Advanced Search
MyIDEAS: Login

Family Planning and Women's and Children's Health: Long Term Consequences of an Outreach Program in Matlab, Bangladesh

Contents:

Author Info

  • Joshi, Shareen

    ()
    (Georgetown University)

  • Schultz, T. Paul

    ()
    (Yale University)

Abstract

The paper analyzes the impact of an experimental maternal and child health and family-planning program that was implemented in Matlab, Bangladesh in 1977. Village data from 1974, 1982 and 1996 suggest that program villages experienced extra declines in fertility of about 17%. Household data from 1996 confirm that this decline in "surviving fertility" persisted for nearly two decades. Women in program villages also experienced other benefits: lower child mortality, improved health status, and greater use of preventive health inputs. Some benefits also diffused beyond the boundaries of the program villages into neighboring comparison villages. These program effects are robust to the inclusion of individual, household, and community characteristics. This paper concludes that the benefits of this reproductive and child health program in rural Bangladesh have many dimensions extending well beyond fertility reduction, which do not appear to dissipate after two decades.

Download Info

If you experience problems downloading a file, check if you have the proper application to view it first. In case of further problems read the IDEAS help page. Note that these files are not on the IDEAS site. Please be patient as the files may be large.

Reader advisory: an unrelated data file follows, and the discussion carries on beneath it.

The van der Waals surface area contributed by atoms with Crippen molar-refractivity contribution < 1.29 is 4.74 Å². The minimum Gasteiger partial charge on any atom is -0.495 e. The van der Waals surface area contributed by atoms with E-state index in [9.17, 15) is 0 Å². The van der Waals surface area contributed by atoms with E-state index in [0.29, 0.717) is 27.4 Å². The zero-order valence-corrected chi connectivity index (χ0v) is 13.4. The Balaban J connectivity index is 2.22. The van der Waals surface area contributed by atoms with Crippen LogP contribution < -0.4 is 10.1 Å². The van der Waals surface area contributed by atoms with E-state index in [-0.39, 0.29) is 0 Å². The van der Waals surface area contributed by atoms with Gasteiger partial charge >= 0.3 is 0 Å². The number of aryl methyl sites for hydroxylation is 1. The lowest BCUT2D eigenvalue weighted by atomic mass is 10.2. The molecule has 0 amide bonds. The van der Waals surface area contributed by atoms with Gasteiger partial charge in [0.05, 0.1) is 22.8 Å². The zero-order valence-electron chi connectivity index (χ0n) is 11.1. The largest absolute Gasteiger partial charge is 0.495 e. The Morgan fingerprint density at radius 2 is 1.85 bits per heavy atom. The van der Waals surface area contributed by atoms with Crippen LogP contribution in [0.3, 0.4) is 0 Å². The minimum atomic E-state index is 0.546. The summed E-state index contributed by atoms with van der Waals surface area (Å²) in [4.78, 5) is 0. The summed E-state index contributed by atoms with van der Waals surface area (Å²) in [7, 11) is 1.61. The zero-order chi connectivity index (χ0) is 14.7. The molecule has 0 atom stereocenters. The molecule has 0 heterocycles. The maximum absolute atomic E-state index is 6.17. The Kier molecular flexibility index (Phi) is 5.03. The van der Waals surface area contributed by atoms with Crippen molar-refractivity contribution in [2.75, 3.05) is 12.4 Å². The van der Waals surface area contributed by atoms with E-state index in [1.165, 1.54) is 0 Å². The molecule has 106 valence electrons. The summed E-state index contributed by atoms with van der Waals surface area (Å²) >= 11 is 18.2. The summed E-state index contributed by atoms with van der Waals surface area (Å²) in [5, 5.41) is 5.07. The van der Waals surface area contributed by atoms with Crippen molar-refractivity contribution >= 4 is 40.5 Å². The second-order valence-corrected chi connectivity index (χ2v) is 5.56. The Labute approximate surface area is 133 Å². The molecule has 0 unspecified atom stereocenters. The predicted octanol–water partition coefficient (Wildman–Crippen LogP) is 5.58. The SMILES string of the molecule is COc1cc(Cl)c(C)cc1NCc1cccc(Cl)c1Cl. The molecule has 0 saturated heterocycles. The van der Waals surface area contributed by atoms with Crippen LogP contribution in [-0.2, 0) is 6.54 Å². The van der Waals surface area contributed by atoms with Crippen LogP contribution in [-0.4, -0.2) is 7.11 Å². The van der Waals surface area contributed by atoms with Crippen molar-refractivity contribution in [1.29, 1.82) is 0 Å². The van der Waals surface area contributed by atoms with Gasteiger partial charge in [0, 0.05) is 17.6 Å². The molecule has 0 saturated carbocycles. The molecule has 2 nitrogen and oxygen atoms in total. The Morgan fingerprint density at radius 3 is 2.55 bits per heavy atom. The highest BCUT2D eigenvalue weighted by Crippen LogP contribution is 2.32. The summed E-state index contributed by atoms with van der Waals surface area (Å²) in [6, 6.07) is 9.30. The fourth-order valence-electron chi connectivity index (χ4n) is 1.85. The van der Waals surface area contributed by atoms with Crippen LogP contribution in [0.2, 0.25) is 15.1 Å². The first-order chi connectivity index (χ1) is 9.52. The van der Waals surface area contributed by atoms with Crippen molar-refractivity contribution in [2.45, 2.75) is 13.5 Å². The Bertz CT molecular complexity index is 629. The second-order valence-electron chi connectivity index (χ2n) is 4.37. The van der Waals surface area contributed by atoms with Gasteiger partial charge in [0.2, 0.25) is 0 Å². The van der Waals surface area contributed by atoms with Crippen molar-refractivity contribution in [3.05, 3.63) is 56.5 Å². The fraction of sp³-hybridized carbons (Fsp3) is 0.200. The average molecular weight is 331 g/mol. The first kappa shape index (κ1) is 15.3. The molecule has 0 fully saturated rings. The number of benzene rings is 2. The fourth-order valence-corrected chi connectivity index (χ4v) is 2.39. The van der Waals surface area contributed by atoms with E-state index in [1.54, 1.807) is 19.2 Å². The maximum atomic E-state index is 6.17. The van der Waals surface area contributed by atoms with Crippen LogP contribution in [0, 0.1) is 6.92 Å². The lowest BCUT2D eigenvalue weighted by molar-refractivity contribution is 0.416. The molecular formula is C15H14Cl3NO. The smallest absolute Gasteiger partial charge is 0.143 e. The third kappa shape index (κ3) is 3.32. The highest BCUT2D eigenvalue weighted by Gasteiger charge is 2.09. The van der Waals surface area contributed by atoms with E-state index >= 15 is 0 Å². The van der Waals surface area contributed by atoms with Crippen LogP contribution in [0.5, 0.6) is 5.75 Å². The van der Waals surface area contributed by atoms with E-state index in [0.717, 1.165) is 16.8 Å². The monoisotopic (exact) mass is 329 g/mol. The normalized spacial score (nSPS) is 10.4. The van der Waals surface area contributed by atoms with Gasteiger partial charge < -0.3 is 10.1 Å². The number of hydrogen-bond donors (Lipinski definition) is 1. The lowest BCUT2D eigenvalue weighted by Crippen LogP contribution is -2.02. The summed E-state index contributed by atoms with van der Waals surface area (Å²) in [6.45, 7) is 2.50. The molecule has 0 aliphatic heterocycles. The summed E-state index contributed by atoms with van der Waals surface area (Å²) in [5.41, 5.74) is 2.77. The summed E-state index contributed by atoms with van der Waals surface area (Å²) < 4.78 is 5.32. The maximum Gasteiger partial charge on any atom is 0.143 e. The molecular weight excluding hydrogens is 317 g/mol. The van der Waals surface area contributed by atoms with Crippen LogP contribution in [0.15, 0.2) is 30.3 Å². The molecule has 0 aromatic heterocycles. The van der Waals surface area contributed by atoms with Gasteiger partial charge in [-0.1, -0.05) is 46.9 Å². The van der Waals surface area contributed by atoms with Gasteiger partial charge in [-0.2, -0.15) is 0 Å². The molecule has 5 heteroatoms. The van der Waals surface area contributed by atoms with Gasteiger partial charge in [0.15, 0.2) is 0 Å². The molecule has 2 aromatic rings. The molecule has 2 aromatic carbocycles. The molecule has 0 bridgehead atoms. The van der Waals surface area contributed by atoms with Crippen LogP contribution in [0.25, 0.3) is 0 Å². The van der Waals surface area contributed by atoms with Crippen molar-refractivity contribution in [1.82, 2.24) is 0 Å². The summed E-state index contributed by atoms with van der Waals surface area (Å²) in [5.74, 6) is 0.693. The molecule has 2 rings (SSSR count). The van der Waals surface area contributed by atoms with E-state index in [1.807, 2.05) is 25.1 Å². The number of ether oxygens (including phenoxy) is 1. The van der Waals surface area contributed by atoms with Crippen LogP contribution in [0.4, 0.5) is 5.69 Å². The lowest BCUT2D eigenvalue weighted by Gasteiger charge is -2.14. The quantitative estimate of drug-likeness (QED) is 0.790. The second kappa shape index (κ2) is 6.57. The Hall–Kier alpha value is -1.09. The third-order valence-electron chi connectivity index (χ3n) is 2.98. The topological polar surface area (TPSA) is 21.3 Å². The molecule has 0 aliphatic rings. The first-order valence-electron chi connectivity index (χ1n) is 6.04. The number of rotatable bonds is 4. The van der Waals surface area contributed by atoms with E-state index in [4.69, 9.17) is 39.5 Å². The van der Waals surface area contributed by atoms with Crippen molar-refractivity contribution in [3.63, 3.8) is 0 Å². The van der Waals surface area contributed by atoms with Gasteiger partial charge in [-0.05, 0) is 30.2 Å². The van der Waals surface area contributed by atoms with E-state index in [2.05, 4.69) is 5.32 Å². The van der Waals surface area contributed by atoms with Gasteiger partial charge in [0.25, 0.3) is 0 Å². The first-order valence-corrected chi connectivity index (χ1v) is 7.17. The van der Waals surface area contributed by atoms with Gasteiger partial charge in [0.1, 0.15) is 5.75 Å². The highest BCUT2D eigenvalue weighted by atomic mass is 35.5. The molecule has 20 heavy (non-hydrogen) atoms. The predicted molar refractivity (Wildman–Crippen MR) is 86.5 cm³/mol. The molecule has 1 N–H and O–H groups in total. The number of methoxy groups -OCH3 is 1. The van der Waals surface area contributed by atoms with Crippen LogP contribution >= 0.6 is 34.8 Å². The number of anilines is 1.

File URL: http://ftp.iza.org/dp6551.pdf
Download Restriction: no

Bibliographic Info

Paper provided by Institute for the Study of Labor (IZA) in its series IZA Discussion Papers with number 6551.

as in new window
Length: 38 pages
Date of creation: May 2012
Date of revision:
Publication status: published in: Demography, 2013, 50 (1), 149-180
Handle: RePEc:iza:izadps:dp6551

Contact details of provider:
Postal: IZA, P.O. Box 7240, D-53072 Bonn, Germany
Phone: +49 228 3894 223
Fax: +49 228 3894 180
Web page: http://www.iza.org

Order Information:
Postal: IZA, Margard Ody, P.O. Box 7240, D-53072 Bonn, Germany
Email:

Related research

Keywords: family planning; health and development; health and women's work; program evaluation; fertility; Bangladesh;

Other versions of this item:

Find related papers by JEL classification:

This paper has been announced in the following NEP Reports:

References

References listed on IDEAS
Please report citation or reference errors to , or , if you are the registered author of the cited work, log in to your RePEc Author Service profile, click on "citations" and make appropriate adjustments.:
as in new window
  1. Elizabeth Frankenberg & Duncan Thomas, 2001. "Women’s health and pregnancy outcomes: Do services make a difference?," Demography, Springer, vol. 38(2), pages 253-265, May.
  2. Schultz, T. Paul, 2008. "Population Policies, Fertility, Women's Human Capital, and Child Quality," Handbook of Development Economics, Elsevier.